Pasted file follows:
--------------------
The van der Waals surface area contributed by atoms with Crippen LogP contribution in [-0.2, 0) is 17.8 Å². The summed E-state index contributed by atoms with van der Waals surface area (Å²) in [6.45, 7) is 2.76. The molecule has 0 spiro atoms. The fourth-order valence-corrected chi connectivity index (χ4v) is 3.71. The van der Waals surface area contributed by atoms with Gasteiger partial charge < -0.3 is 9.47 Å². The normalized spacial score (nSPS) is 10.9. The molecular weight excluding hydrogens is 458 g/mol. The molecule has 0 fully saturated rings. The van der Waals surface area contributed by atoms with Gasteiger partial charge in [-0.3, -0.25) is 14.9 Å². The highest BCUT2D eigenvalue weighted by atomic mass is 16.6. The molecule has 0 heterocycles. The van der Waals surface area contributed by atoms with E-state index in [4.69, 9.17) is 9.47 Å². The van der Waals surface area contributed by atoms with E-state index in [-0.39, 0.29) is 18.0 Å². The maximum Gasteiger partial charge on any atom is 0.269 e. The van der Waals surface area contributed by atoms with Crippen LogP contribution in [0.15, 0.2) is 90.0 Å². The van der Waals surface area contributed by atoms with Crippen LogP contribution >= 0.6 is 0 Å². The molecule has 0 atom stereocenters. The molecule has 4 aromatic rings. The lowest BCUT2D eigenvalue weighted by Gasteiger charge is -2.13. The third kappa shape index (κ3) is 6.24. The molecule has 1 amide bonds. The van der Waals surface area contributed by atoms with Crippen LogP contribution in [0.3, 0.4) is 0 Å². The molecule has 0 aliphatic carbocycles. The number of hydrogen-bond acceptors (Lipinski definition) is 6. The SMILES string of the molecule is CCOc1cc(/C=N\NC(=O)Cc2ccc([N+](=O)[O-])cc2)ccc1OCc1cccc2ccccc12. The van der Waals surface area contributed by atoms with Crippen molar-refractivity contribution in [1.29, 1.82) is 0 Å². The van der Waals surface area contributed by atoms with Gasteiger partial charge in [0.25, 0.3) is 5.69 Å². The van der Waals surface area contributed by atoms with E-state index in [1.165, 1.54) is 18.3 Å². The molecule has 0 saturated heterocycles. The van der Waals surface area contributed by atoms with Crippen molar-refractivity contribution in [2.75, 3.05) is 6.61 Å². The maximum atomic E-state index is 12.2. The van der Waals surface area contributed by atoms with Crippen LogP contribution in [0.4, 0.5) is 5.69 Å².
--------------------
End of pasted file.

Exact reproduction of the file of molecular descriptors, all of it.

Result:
The van der Waals surface area contributed by atoms with Crippen LogP contribution in [-0.2, 0) is 17.8 Å². The summed E-state index contributed by atoms with van der Waals surface area (Å²) in [6.45, 7) is 2.76. The molecule has 0 spiro atoms. The fourth-order valence-corrected chi connectivity index (χ4v) is 3.71. The van der Waals surface area contributed by atoms with Gasteiger partial charge < -0.3 is 9.47 Å². The normalized spacial score (nSPS) is 10.9. The molecular weight excluding hydrogens is 458 g/mol. The molecule has 0 fully saturated rings. The van der Waals surface area contributed by atoms with Gasteiger partial charge in [-0.3, -0.25) is 14.9 Å². The highest BCUT2D eigenvalue weighted by atomic mass is 16.6. The molecule has 0 heterocycles. The van der Waals surface area contributed by atoms with E-state index in [4.69, 9.17) is 9.47 Å². The van der Waals surface area contributed by atoms with E-state index in [-0.39, 0.29) is 18.0 Å². The maximum Gasteiger partial charge on any atom is 0.269 e. The van der Waals surface area contributed by atoms with Crippen LogP contribution in [0.15, 0.2) is 90.0 Å². The van der Waals surface area contributed by atoms with Crippen LogP contribution >= 0.6 is 0 Å². The molecule has 0 atom stereocenters. The molecule has 4 aromatic rings. The lowest BCUT2D eigenvalue weighted by Gasteiger charge is -2.13. The third kappa shape index (κ3) is 6.24. The molecule has 1 amide bonds. The van der Waals surface area contributed by atoms with Crippen LogP contribution in [0.3, 0.4) is 0 Å². The molecule has 0 aliphatic carbocycles. The number of hydrogen-bond acceptors (Lipinski definition) is 6. The SMILES string of the molecule is CCOc1cc(/C=N\NC(=O)Cc2ccc([N+](=O)[O-])cc2)ccc1OCc1cccc2ccccc12. The van der Waals surface area contributed by atoms with Crippen molar-refractivity contribution in [1.29, 1.82) is 0 Å². The van der Waals surface area contributed by atoms with Gasteiger partial charge in [0.25, 0.3) is 5.69 Å². The van der Waals surface area contributed by atoms with E-state index in [1.165, 1.54) is 18.3 Å². The molecule has 0 saturated heterocycles. The van der Waals surface area contributed by atoms with Crippen molar-refractivity contribution in [2.75, 3.05) is 6.61 Å². The maximum atomic E-state index is 12.2. The van der Waals surface area contributed by atoms with Crippen LogP contribution in [0.4, 0.5) is 5.69 Å².